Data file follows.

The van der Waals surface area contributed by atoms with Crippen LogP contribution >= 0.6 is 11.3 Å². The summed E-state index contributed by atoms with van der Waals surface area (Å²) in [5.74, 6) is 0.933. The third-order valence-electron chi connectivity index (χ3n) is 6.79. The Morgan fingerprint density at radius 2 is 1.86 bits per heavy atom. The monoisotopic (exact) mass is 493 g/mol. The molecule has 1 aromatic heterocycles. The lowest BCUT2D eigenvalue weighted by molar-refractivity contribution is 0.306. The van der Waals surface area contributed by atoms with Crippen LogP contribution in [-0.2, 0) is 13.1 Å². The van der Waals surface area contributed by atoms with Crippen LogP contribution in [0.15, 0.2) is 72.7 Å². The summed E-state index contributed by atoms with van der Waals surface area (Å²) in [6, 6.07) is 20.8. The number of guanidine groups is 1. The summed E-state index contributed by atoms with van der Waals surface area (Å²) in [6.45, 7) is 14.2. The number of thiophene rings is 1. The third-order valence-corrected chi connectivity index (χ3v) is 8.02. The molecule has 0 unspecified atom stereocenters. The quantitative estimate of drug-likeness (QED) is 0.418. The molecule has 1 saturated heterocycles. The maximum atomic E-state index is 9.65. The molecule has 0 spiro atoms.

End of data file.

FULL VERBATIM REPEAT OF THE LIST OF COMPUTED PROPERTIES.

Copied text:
The van der Waals surface area contributed by atoms with Crippen LogP contribution >= 0.6 is 11.3 Å². The summed E-state index contributed by atoms with van der Waals surface area (Å²) in [5.74, 6) is 0.933. The third-order valence-electron chi connectivity index (χ3n) is 6.79. The Morgan fingerprint density at radius 2 is 1.86 bits per heavy atom. The monoisotopic (exact) mass is 493 g/mol. The molecule has 1 aromatic heterocycles. The lowest BCUT2D eigenvalue weighted by molar-refractivity contribution is 0.306. The van der Waals surface area contributed by atoms with Crippen LogP contribution in [-0.2, 0) is 13.1 Å². The van der Waals surface area contributed by atoms with Crippen LogP contribution in [0.15, 0.2) is 72.7 Å². The summed E-state index contributed by atoms with van der Waals surface area (Å²) in [6, 6.07) is 20.8. The number of guanidine groups is 1. The summed E-state index contributed by atoms with van der Waals surface area (Å²) in [6.45, 7) is 14.2. The number of thiophene rings is 1. The third-order valence-corrected chi connectivity index (χ3v) is 8.02. The molecule has 0 unspecified atom stereocenters. The quantitative estimate of drug-likeness (QED) is 0.418. The molecule has 1 saturated heterocycles. The maximum atomic E-state index is 9.65. The molecule has 0 spiro atoms.